Yamaguchi, Nobuyuki , Kitchener, Andrew C, Gilissen, E and Macdonald, David W (2009) Brain size of the lion (Panthera leo) and the tiger (P-tigris): implications for intrageneric phylogeny, intraspecific differences and the effects of captivity. Biological Journal Of The Linnean Society, 98 (1). pp. 85-93. ISSN 0024-4066Full text not available from this repository.
Intraspecific encephalization of the lion and the tiger is investigated for the first time using a very large sample. Using cranial volume as a measure of brain size, the tiger has a larger brain relative to greatest length of skull than the lion, the leopard and the jaguar. The Asian lion has a relatively much smaller brain compared with those of sub-Saharan lions, between which there are few differences. The Balinese and Javan tigers had relatively larger brains compared with those of Malayan and Sumatran tigers, even although these four putative subspecies occupy adjacent ranges in south-eastern Asia. Differences in brain size do not appear to correlate with any known differences in behaviour and ecology and, therefore, may reflect only chance differences in intrageneric and intraspecific phylogeny. However, captive-bred big cats generally have a reduced brain size compared with that of wild animals, so that an animal's life history and living conditions may affect brain size and, hence, functional or environmental explanations should be considered when linking brain size differences to intraspecific phylogenies. (C) 2009 The Linnean Society of London, Biological Journal of the Linnean Society, 2009, 98, 85-93.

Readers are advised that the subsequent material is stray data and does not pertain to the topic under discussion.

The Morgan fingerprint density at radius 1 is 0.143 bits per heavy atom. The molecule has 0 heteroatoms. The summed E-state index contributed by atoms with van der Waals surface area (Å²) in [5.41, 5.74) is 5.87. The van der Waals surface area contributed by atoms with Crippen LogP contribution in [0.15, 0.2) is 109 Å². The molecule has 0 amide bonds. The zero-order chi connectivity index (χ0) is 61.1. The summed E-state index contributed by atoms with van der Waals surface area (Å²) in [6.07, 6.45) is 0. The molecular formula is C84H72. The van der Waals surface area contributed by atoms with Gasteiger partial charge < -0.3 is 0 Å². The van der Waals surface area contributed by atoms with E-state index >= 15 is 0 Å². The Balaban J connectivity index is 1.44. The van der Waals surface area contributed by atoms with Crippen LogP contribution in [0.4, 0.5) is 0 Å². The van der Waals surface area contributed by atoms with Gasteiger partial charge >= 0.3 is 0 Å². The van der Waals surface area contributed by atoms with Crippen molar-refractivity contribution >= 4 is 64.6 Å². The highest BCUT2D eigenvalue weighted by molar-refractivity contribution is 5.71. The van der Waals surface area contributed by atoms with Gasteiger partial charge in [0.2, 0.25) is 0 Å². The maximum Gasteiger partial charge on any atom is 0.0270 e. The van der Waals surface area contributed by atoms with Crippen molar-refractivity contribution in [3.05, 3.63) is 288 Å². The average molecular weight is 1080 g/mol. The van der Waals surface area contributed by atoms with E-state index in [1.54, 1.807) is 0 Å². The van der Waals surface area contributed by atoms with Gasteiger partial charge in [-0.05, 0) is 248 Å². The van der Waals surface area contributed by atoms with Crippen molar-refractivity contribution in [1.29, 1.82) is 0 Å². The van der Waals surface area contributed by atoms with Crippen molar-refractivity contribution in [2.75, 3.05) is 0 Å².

|Uncontrolled Keywords:||Carnivora; cranial volume; Felidae; jaguar; leopard; morphology; Panthera onca; Panthera pardus; skull; subspecies|
|Subjects:||Q Science > QL Zoology
Q Science > QH Natural history
|Theme:||Understanding the natural world|
|Depositing User:||Ross Anderson|
|Date Deposited:||23 Feb 2015 14:18|
|Last Modified:||23 Feb 2015 14:18|
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